The homogeneity of associate starting salary across Big Law is an economic nonsense. As I argued yesterday, it’s irrational to compensate all 60,000 associates at the Am Law’s 125 most profitable firms at that same rate as the 3,000 associates at elite New York firms—they’re working different hours, they’ve been through recruiting processes with different levels of selectivity, they’re not all the same quality of lawyer—they’re simply not interchangeable.
I heard from a number of readers who, not disputing the above, look at the situation through a different lens: the ratio of partner compesation to starting associate salary. Figure 1 shows this ratio before the incipient round of increases for the 150 most profitable firms in the Am Law 200.
I can’t identify a compelling way to define an appropriate level for this ratio. I confess, however, to carrying a benchmark in the back of my mind. It comes from when I was involved in MBA recruiting for a preeminent consulting firm. We told potential recruits they could expect to see their compensation increase tenfold in their first 10 years at the firm, a lightly-disguised statement that a junior partner earns 10 times the starting salary. Obviously, law firms are different, that was nearly 20 years ago, and it was junior partner (not average partner) comp. But the notion that the average equity partner, who is being compensated as a business generator, trusted client mentor, billable hours machine, and owner of the business should earn such a multiple doesn’t seem crazy.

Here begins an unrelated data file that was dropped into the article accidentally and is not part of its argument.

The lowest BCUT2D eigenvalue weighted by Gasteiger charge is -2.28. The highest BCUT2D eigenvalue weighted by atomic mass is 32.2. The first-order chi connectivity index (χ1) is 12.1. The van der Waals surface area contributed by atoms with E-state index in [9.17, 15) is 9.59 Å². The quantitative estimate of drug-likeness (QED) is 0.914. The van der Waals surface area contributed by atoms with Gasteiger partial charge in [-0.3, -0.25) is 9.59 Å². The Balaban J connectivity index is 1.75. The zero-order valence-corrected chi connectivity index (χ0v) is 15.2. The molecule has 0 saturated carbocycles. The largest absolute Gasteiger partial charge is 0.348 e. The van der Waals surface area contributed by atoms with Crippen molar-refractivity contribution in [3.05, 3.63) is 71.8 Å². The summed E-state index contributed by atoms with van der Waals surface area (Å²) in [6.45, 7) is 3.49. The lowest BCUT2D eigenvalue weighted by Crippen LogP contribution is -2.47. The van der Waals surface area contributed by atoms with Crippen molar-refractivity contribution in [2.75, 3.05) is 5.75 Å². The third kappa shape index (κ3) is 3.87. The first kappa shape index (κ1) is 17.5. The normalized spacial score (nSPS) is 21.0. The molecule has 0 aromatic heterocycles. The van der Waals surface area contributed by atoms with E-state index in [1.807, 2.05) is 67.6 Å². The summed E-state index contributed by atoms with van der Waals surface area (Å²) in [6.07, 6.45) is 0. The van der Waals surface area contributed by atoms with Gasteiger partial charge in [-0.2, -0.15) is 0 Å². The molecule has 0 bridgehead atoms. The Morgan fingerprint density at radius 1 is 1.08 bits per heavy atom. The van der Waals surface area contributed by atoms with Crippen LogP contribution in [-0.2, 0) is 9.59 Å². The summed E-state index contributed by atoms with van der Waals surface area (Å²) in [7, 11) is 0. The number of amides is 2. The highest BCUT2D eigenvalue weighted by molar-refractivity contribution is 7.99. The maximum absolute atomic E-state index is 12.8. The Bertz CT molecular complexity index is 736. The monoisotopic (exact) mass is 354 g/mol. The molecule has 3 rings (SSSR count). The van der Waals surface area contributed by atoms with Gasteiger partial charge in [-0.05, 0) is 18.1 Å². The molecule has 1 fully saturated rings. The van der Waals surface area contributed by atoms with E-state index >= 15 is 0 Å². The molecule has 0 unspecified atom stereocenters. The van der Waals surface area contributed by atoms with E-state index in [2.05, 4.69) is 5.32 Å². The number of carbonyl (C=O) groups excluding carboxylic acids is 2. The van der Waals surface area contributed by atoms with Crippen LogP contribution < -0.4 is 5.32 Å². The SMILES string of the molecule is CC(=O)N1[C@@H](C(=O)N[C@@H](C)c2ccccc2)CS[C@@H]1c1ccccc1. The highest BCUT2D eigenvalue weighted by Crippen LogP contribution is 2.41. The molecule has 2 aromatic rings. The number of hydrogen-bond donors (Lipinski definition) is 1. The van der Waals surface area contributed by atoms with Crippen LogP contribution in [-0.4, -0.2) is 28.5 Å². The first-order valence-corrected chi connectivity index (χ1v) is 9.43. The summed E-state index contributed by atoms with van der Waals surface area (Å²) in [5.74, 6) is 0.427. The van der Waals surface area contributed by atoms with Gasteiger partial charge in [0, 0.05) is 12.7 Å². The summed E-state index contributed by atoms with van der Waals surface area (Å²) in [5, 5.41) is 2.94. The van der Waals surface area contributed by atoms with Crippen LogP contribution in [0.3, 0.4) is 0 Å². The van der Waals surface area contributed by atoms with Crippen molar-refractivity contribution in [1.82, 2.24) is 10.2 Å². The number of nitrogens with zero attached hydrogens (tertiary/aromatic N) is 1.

Looking at the data through this lens yields an implication not dissimilar to what I was getting at in the first part of yesterday’s piece: firms ranked below about 45th by PPP would be exacerbating an injustice to their partners by matching the super-elite firms’ salary increase. The firms ranked 45th to 55th are: Kasowitz Benson Torres; Orrick, Herrington & Sutcliffe; Baker Botts; Lowenstein Sandler; DLA Piper; Morrison & Foerster, Sheppard Mullin Richter & Hampton; Loeb & Loeb, Patterson Belknap Webb & Tyler; and Jeffer Mangels. These are the firms to watch most closely. Will one of them take a stand?
Hugh A. Simons, Ph.D. is formerly a senior partner at The Boston Consulting Group and chief operating officer at Ropes & Gray. He welcomes readers’ reactions at HASimons@Gmail.com
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